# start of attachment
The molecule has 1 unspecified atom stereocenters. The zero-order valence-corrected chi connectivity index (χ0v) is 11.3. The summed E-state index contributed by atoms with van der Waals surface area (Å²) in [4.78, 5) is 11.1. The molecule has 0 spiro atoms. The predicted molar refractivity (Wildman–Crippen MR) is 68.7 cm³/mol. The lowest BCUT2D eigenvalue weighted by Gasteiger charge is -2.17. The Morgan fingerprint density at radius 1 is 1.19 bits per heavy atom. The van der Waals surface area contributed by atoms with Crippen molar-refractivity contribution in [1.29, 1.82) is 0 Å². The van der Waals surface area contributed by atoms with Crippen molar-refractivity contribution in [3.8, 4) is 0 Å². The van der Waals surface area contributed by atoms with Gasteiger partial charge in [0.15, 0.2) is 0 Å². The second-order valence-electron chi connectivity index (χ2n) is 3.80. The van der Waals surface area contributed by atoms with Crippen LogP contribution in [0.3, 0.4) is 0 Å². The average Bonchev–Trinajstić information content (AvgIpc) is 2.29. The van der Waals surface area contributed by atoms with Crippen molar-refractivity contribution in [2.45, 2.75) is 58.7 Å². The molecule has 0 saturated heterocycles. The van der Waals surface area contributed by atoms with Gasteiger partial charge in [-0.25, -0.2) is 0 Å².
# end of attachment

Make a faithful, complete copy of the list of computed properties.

The molecule has 1 unspecified atom stereocenters. The zero-order valence-corrected chi connectivity index (χ0v) is 11.3. The summed E-state index contributed by atoms with van der Waals surface area (Å²) in [4.78, 5) is 11.1. The molecule has 0 spiro atoms. The predicted molar refractivity (Wildman–Crippen MR) is 68.7 cm³/mol. The lowest BCUT2D eigenvalue weighted by Gasteiger charge is -2.17. The Morgan fingerprint density at radius 1 is 1.19 bits per heavy atom. The van der Waals surface area contributed by atoms with Crippen molar-refractivity contribution in [1.29, 1.82) is 0 Å². The van der Waals surface area contributed by atoms with Crippen molar-refractivity contribution in [3.8, 4) is 0 Å². The van der Waals surface area contributed by atoms with Gasteiger partial charge in [0.15, 0.2) is 0 Å². The second-order valence-electron chi connectivity index (χ2n) is 3.80. The van der Waals surface area contributed by atoms with Crippen LogP contribution in [0.3, 0.4) is 0 Å². The average Bonchev–Trinajstić information content (AvgIpc) is 2.29. The van der Waals surface area contributed by atoms with Crippen molar-refractivity contribution in [2.45, 2.75) is 58.7 Å². The molecule has 0 saturated heterocycles. The van der Waals surface area contributed by atoms with Gasteiger partial charge in [-0.25, -0.2) is 0 Å².